We build the future. It may in fact be the most American thing to do.
 
We hunger for liberty the way Harriet Tubman and Frederick Douglass did.
 
We thirst for the vote the way Susan B. Anthony and Ella Baker and John Lewis did. We strive to explore the stars, to cure disease, to make this imperfect Union as perfect as we can.
 
We may come up short — but at our best we try.
 
We are facing formidable enemies.
 
They include not only the coronavirus and its terrible impact on our lives and livelihoods, but also the selfishness and fear that have loomed over our national life for the last three years.
 
Defeating those enemies requires us to do our duty — and that duty includes remembering who we should be.

We should be the America of FDR and Eisenhower, of Rosa Parks and Martin Luther King Jr., of Jonas Salk and Neil Armstrong.
 
We should be the America that cherishes life and liberty and courage.
 
Above all, we should be the America that cherishes each other – each and every one.
 
We are a nation in pain, but we must not allow this pain to destroy us. We are a nation enraged, but we cannot allow our rage to consume us. We are a nation exhausted, but we will not allow our exhaustion to defeat us.
 
As President, it is my commitment to all of you to lead on these issues — to listen. Because I truly believe in my heart of hearts, that we can overcome. And when we stand together, finally, as One America, we will rise stronger than before.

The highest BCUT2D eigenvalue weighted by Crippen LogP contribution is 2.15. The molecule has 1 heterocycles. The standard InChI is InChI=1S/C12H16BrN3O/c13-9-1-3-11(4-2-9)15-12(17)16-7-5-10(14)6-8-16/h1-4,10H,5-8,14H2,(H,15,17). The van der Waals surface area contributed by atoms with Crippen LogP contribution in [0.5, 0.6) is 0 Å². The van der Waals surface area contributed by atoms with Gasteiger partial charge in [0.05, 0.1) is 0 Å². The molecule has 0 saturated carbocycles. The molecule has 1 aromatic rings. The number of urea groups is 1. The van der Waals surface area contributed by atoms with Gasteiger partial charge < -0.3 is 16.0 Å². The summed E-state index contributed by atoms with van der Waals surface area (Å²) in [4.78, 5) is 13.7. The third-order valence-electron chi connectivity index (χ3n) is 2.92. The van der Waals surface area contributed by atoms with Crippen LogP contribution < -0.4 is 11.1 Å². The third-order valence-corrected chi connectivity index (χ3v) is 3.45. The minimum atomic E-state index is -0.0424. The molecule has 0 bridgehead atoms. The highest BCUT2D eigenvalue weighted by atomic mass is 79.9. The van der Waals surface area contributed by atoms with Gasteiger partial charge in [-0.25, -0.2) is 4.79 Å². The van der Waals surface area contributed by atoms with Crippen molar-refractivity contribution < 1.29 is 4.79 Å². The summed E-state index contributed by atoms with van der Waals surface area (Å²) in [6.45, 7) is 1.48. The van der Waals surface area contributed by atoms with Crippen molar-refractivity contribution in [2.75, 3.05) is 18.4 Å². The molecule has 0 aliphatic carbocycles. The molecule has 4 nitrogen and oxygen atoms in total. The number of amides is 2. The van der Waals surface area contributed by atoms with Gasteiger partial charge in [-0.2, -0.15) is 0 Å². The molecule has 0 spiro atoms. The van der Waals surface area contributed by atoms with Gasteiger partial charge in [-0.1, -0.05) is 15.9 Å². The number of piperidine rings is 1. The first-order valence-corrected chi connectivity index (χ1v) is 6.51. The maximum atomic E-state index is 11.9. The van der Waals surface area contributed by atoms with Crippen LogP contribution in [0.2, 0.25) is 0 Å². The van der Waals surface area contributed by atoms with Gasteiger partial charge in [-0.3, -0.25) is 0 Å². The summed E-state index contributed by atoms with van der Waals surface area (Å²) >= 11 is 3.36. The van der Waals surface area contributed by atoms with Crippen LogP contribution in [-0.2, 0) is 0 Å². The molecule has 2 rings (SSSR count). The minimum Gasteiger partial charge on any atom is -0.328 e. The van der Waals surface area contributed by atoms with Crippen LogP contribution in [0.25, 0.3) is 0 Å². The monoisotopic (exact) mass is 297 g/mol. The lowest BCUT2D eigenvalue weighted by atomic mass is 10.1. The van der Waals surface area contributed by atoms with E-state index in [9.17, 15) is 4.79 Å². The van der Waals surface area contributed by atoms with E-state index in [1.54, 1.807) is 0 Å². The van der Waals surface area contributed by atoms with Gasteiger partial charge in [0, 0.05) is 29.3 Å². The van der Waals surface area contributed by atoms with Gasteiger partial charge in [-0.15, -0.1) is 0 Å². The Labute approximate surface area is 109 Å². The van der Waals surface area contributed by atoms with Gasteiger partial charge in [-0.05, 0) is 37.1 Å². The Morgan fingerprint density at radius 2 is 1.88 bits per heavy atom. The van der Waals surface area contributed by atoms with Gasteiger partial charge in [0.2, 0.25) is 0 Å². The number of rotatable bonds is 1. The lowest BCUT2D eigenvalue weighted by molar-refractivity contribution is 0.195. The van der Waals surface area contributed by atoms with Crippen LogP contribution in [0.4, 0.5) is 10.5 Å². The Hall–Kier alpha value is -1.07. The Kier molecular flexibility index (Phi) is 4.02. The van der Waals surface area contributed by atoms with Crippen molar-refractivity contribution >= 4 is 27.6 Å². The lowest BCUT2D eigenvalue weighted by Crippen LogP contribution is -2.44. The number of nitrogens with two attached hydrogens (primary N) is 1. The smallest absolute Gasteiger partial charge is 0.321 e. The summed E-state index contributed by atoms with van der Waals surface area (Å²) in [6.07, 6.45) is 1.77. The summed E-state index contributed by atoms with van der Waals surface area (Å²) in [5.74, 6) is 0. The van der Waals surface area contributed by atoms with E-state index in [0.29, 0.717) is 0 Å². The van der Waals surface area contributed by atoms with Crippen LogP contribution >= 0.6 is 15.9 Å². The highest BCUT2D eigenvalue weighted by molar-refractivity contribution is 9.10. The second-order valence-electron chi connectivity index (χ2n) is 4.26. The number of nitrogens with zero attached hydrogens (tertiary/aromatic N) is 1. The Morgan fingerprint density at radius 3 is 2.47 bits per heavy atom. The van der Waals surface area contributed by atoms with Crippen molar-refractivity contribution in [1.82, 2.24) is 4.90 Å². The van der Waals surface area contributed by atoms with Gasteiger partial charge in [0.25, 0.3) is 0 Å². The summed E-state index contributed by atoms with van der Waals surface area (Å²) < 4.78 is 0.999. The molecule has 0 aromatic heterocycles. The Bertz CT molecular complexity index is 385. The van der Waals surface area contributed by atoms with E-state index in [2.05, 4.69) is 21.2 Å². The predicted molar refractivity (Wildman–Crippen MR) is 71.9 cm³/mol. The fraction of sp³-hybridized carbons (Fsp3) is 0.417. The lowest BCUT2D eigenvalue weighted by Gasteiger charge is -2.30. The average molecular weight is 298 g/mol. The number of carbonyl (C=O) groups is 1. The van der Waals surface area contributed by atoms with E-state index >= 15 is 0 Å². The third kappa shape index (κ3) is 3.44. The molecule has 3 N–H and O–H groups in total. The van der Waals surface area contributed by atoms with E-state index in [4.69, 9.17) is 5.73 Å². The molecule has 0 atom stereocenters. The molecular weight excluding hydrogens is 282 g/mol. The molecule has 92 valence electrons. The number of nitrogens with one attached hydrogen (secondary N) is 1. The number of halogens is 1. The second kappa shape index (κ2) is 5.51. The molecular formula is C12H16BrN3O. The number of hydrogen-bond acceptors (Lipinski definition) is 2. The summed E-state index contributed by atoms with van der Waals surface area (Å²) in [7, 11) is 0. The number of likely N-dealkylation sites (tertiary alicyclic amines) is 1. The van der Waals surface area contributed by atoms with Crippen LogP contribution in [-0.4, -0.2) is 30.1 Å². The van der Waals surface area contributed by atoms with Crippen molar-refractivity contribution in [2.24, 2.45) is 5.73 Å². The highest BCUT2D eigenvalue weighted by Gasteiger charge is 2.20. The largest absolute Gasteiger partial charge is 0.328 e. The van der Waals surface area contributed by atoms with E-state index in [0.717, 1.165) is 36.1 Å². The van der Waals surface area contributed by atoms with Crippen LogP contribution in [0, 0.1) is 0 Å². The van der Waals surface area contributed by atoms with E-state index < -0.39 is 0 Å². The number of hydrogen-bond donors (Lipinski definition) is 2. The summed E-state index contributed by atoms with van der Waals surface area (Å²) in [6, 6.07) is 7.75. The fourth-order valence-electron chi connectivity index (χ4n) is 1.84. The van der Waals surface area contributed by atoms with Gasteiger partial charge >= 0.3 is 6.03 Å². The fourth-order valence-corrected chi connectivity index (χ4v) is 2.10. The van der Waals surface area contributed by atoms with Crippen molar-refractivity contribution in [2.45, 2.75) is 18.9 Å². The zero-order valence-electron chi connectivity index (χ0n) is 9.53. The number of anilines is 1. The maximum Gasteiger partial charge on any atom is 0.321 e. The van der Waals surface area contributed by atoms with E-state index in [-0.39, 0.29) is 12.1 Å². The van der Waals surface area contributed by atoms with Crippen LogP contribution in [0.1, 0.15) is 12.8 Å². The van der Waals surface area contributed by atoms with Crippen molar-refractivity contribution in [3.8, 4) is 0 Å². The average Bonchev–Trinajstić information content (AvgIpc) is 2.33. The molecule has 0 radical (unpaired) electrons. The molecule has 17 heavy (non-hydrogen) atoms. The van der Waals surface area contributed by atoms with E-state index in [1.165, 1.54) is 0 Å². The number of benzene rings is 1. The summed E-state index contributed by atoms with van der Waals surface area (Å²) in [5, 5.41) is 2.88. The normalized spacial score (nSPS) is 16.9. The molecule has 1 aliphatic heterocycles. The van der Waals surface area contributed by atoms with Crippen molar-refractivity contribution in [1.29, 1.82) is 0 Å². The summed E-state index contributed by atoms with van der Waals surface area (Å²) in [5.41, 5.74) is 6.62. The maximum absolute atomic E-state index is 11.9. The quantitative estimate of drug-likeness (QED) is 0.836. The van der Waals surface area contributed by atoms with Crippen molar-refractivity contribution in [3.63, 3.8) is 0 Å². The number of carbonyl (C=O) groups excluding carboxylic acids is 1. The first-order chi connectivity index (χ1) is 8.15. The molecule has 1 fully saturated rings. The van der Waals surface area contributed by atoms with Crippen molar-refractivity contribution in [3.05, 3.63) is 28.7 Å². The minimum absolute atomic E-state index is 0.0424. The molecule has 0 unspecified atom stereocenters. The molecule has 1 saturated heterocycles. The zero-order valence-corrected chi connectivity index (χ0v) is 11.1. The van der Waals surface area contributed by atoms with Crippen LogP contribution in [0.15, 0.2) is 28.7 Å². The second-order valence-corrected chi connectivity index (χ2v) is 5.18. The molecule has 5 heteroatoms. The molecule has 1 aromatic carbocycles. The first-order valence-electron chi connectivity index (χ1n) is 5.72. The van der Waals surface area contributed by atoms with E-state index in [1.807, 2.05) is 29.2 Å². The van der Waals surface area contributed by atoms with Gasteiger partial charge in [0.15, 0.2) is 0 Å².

So reach out to one another. Speak out for one another. And please, please take care of each other.
 
This is the United States of America. And there is nothing we can’t do. If we do it together.

Cuomo Proposes Reform Agenda to End Police Brutality, Systemic Racism, Tells Protesters ‘Use Moment Constructively’

New York State Governor Andrew Cuomo proposed a national agenda to end systemic racism in law enforcement, end police brutality. “Use this moment. Let’s talk about investigation of police abuse. No chokeholds, nation-wide standard for undue force. Let’s talk about funding of education and equal funding in education. Let’s talk about affordable housing. Let’s talk about a child poverty agenda. Let’s use the moment constructively.” © Karen Rubin/news-photos-features.com

By Karen Rubin, News-Photos-Features.com